The popular bluegrass band announced their not-so-bluegrass project to recreate TOMMY by The Who. “Ever since I was a young boy I played the silver ball.” Maybe this is not your standard bluegrass lyric, but this is certainly a line known by all the world from the biggest rock opera of all time. Tommy is appealing to music fans of all ages. This is truly a classic.

45 years after its original release, this classic of classic rock has now been fully realized as a full length bluegrass tribute featuring yours truly. Conceived and produced by SXSW co-founder and longtime musician/producer Louis Jay Meyers, this Bluegrass Opry brings a new perspective to Tommy while paying total respect to its creators.

Originally composed by guitarist Pete Townshend as a rock opera that tells the story about a deaf, dumb and blind boy, including his experiences with life and the relationship with his family. The original album has sold 20 million copies and has been inducted into the Grammy Hall of Fame for "historical, artistic and significant value". In 2003, Rolling Stone magazine ranked Tommy number 96 on its list of the 500 greatest albums of all time.

Meyers had been looking for the right band to pull off this high wire bluegrass approach for several decades and The HillBenders are the right band. With a perfect mix of virtuoso musicianship and rock star vocals, The HillBenders bring Pete Townshend’s original vision to life in a new and exciting way.

It’s amazing to hear banjo, dobro, mandolin, bass, and guitar bring the same energy and vision to Tommy as The Who did with a full rock band and orchestra.

The HillBenders are one of the few bluegrass groups that recognize their ability to bridge the gap between the common music consumer and the bluegrass genre, selecting material that defies any hillbilly stigmas. With their widely varied influences, they are trying to bring to bluegrass songs that unify. “We wanted to pair bluegrass with the other music we grew up with —rock and roll!” say HillBender Nolan Lawrence.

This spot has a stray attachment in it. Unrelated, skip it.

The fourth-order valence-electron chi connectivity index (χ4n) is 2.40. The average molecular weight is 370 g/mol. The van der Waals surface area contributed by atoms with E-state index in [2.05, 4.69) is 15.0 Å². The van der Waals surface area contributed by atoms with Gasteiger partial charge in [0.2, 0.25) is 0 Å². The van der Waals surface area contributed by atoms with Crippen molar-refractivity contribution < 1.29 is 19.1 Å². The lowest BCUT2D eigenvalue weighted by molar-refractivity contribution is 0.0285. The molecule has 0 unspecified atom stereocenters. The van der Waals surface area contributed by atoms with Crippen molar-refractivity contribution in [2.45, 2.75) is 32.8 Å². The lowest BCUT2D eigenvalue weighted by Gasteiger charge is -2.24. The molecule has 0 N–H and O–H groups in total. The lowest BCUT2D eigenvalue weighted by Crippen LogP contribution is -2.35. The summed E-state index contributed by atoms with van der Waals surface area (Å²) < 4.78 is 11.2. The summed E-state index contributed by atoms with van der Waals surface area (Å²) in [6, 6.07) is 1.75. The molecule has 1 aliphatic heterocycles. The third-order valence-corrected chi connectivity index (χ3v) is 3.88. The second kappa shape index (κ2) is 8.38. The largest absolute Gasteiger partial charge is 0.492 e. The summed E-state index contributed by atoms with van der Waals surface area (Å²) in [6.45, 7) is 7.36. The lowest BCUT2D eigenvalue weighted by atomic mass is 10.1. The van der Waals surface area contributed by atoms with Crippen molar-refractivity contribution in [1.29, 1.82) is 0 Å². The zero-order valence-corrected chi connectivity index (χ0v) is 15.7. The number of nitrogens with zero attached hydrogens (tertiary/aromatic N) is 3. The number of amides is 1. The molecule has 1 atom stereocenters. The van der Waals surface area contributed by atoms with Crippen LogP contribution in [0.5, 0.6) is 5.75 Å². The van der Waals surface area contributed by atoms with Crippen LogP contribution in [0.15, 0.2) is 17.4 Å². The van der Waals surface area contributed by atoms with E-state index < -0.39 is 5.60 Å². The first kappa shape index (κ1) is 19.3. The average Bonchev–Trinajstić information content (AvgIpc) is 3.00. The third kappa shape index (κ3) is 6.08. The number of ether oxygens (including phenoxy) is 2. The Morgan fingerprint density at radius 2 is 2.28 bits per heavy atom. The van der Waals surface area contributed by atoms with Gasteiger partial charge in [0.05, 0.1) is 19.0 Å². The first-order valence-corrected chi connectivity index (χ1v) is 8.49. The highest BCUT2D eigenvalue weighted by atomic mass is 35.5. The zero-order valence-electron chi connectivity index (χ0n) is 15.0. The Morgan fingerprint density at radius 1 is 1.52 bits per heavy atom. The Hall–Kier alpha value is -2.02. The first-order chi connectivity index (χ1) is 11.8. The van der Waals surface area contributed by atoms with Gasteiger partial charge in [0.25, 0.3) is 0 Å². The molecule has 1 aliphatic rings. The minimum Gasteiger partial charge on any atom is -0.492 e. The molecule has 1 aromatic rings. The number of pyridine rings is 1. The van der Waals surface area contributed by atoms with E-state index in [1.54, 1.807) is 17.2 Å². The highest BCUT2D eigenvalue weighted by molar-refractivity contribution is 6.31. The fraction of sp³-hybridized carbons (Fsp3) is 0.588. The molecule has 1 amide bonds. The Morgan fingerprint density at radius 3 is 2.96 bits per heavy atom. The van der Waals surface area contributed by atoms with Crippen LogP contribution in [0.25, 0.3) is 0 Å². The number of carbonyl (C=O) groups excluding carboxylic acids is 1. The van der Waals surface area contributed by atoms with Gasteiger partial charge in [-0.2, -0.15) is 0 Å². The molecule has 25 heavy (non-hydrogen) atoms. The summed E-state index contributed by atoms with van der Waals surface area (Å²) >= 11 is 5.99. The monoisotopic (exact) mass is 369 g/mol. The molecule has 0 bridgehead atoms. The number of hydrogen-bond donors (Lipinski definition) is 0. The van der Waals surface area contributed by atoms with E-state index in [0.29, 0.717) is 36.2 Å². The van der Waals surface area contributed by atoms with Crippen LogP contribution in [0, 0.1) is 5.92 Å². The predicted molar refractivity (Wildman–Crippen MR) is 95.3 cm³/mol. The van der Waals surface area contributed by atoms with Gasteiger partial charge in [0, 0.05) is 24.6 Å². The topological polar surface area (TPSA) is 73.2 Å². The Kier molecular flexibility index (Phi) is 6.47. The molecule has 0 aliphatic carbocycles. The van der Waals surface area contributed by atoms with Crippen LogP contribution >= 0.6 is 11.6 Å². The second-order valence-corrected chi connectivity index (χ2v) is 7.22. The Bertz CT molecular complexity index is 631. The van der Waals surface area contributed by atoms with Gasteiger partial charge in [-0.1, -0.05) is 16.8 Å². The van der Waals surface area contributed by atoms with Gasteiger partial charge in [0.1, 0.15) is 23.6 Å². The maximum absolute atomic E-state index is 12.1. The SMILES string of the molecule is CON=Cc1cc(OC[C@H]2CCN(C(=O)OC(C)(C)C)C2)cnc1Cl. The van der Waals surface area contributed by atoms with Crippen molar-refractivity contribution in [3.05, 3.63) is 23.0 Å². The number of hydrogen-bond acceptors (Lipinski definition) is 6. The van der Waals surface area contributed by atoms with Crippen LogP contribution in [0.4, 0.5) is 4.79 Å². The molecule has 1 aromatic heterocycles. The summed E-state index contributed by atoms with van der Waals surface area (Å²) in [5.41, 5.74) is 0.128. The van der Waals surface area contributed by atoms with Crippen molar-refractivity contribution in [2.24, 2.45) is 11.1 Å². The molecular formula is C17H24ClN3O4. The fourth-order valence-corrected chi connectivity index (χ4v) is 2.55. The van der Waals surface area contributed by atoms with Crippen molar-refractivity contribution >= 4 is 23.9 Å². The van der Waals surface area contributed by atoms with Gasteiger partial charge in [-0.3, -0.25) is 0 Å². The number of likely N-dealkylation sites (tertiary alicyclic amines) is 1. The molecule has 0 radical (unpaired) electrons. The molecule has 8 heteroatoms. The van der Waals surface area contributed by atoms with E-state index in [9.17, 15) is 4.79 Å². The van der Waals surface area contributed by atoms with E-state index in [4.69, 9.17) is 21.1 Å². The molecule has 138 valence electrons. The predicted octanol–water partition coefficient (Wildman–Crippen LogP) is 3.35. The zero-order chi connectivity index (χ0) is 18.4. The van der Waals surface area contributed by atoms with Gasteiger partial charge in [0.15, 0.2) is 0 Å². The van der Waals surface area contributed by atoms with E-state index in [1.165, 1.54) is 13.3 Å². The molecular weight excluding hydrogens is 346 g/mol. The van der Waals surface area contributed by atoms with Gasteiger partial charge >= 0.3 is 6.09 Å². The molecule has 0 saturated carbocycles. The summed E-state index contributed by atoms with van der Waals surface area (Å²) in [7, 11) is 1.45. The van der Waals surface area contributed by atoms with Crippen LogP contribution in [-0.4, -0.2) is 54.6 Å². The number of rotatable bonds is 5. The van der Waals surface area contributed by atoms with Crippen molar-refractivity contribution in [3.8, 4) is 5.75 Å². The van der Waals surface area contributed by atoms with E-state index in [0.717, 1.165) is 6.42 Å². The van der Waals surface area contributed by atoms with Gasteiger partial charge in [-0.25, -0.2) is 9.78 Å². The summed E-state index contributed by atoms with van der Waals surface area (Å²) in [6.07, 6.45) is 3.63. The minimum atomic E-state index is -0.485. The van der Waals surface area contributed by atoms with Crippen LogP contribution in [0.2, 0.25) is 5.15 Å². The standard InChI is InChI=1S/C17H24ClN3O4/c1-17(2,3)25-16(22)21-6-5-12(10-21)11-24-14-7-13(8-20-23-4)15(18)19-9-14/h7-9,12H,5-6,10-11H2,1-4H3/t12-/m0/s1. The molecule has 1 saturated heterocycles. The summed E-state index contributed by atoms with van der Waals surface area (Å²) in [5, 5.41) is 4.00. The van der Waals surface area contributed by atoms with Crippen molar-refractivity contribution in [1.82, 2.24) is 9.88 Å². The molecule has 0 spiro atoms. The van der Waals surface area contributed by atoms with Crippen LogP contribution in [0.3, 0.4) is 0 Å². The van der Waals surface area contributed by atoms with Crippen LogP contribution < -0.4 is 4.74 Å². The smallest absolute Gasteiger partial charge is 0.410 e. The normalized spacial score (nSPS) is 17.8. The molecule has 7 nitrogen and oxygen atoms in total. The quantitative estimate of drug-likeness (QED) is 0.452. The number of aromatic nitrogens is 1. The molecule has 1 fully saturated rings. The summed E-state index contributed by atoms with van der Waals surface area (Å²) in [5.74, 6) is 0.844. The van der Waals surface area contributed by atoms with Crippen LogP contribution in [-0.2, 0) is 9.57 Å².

The live performance is a full 75 minute show covering the original album from start to finish with special video accompaniment and audience participation.

This recording was originally planned as a co-production with the legendary musician/producer Lou Whitney. After Lou’s tragic passing in October 2014, plans were revised to record in Lou’s studio in Springfield, Missouri surrounded by those that helped create the Lou Whitney sound and style of making records. This record is dedicated to the memory of the late great Lou Whitney.

The Hillbenders are gearing up for the release in May of this year, and Tommy tour dates will also begin in May. Check out for more info!

Tags: The HillBendersCD ReleaseTommyWhoGrassVideo

Band of Ruhks to Release Debut Self-Titled Album This March

Wed, 01/28/2015 - 21:45

Nashville, TN -- 101 Ranch Records has announced the signing of Band of Ruhks, a group including Ronnie Bowman, Don Rigsby and Kenny Smith of the acclaimed Lonesome River Band. Originating from a successful Lonesome River Band reunion in 2010, the band’s self-titled, self-produced debut album is scheduled for release on March 17 through 101 Ranch Records. The album’s lead single, “Coal Minin’ Man,” features bluegrass legend Dr. Ralph Stanley.

“The members of Band of Ruhks have already had such accomplished and respected careers and we couldn’t be more thrilled to be working with them on this exciting new project,” commented Teresa Vinson, Vice President of Operations, 101 Ranch Records. “Along with Mark Collie and The Boxmasters, they’re a welcome addition to the 101 Ranch Records family.”

Written by Bowman along with esteemed country artist Mark Collie, the band’s first single “Coal Minin’ Man” includes the unmistakable vocals of iconic bluegrass artist Dr. Ralph Stanley. Rolling Stone Country debuted the song this morning.

"I have known Ralph since I was a child and he is a lifelong friend,” said Don Rigsby. “We are thrilled to have worked with him on the single and, as always, he nailed it. Nobody else sounds like him."